My own literary map of London would surely be less beautifully detailed than the one I found on-line, here and below. I’m not much of a cartographer and there are titles here that I’ve not read—but  it would be fun to make a personal version.  What books, or what city, would feature in your own literary map? What book would you nominate as the quintessential London read?

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Cold weather books to keep you warm

For those of us on the East Coast, it has been another rough winter. I’ve started to compare being outside to spending time in a freezer. In the suburbs, everything is layers of ice on bottom followed by layers of fresh snow on top that eventually freeze because we haven’t seen a thermostat above freezing in what seems like weeks. There have been mornings where the temperature outside is zero with wind chills far below. My crazy husband is marathon training and running outside. What? This is what we call a different kind of slush pile (#publishingpuns)! All I want to do is stay inside, drink hot chocolate (or wine, even better) and read books.

It got me to thinking about great books that evoke the cold. I was thinking about THE SHIPPING NEWS by Annie Proulx, a favorite of mine where the weather is a lead character. Or SMILLA’S SENSE OF SNOW (one review on Amazon highlights “the language of snow and ice”) or the Laura Ingalls Wilder books. The seventh book in the series is called THE LONG WINTER! How did people live back then with no heat?

So, I’m wondering what your favorite cold weather books are. Or just your favorite books that you like to snuggle up with on a cold winter’s day. Please share, and stay warm!

 

 

 

 

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The best books we read last year

Happy New Year! The last month has been a blur of holiday parties, vacations, birthdays, book deals, and lots of presents, both giving and receiving. Now it’s back to reality, and I thought before we get into more titillating conversations about the inner workings of book publishing that I’d share a link I read at the end of last year from the editors over at The Atlantic discussing their favorite books of the year. They’ve been doing this since 2010 and it’s a fun exercise to look at a sampling of the year in books over at The Atlantic from a very savvy literary perspective.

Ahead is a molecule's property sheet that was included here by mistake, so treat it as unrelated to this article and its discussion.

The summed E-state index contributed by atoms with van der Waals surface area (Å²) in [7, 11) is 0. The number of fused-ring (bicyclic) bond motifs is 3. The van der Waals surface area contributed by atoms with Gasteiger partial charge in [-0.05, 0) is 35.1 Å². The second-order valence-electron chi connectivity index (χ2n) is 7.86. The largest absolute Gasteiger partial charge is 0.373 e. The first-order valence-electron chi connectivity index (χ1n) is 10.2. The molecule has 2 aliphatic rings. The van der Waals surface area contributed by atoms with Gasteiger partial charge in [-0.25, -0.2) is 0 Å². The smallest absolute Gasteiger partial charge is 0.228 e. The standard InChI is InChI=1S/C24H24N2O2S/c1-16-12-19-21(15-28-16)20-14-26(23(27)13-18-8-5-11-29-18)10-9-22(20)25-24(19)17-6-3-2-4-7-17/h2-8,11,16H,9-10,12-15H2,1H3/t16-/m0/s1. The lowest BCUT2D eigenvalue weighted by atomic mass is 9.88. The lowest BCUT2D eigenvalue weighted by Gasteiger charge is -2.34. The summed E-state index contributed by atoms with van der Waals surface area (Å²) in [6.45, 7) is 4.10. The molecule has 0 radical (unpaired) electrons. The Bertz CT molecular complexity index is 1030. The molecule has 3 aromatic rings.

They’re not all new books, and they are wide-ranging in their categories. There really is something for everyone, even those of you who have small children will find Goodnight, Goodnight, Construction Site on the list! And read the descriptions by the staff at The Atlantic. They are quite entertaining.

How many of these have you read? And which books are you putting on your to-read list? I haven’t read nearly enough, but I will share a couple of my favorite books that I read last year. I thoroughly enjoyed The Husband’s Secret by Liane Moriarty in the commercial fiction department (with thanks to the lovely Amy Einhorn, who gave me a copy at our lunch date), and I was completely mesmerized by Susannah Cahalan’s memoir Brain on Fire on the nonfiction side. There are so many wonderful books published every year, and I look forward to reading as many as I can in the year to come!

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What I’m looking for in 2015

Happy New Year everyone! I’m a bit swamped catching up on work that accumulated over the holidays, so I’ll keep my blog post today short and sweet.

I’m looking to acquire character driven fiction.